constant only in the elastic range
•
Maximum possible value of
is 0.5 (Section 10.6)
•
Only Longitudinal force is acting to cause the lateral
strain.
Poisson’s Ratio
Shear Stress
–
Strain Diagram
Shear Stress
–
Strain Diagram
G
Modulus of Rigidity
G
)
1
(
2
v
E
G
Derivation of this equation in section 10.6
Chapter 3 Lecture Example 3
This is a titanium alloy. Determine the shear modulus, G, the
proportional limit, and the ultimate shear stress. Find the
maximum d where the material behaves elastically. What is the
magnitude of V to cause d?
Failure of turbine blade due to creep
Failure of steam pipe due to creep
Creep
•
Creep is the time

related deformation of a
material for which temperature and stress play
an important role.
•
Creep results from sustained loading below the
measured yield point.
•
Members are designed to resist the effects of
creep based on their creep strength, which is the
highest amount of stress a member can
withstand during a specified amount of time
without experiencing creep strain.
Creep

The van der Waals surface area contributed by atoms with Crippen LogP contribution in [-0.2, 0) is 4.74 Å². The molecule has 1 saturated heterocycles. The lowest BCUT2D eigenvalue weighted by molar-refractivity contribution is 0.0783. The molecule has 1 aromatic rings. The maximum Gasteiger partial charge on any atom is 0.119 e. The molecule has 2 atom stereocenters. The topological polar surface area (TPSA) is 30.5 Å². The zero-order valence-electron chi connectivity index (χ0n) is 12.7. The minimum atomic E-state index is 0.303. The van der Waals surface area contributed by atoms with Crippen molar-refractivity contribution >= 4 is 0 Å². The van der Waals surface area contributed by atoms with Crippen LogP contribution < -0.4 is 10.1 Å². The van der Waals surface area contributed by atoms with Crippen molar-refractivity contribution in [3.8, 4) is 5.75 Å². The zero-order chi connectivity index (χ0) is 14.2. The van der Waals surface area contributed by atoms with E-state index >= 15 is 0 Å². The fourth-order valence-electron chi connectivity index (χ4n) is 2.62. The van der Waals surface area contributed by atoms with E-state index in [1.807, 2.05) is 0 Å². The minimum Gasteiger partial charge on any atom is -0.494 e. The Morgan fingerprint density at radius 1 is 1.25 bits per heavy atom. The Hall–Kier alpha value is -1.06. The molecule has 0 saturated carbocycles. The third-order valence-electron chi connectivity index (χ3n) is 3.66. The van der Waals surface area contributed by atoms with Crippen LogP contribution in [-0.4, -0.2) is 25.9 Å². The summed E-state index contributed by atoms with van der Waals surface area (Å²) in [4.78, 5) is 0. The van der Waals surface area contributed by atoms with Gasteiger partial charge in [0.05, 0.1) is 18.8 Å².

Fatigue
•
Fatigue occurs in metals when stress or strain is
cycled. It causes a brittle fracture to occur.
•
Members are design to resist fatigue by
ensuring that the stress in the member does not
exceed its endurance limit.
•
This the maximum stress member can resist
when enduring a specified number of cycles.
Concept Questions
•
How would you explain strain to one of
your engineering classmates?
–
Strain is a linear deformation due to stress
–
Percent increase in length under tension or
compression
Concept Questions
•
How would you characterize a ductile
material? Give several examples.
–
A material that can be subjected to large
strains before it ruptures.
–
Steel, wood, natural rubber, brass, copper,
gold, aluminum
Concept Questions
•
How would you characterize a brittle
material? Give several examples.
–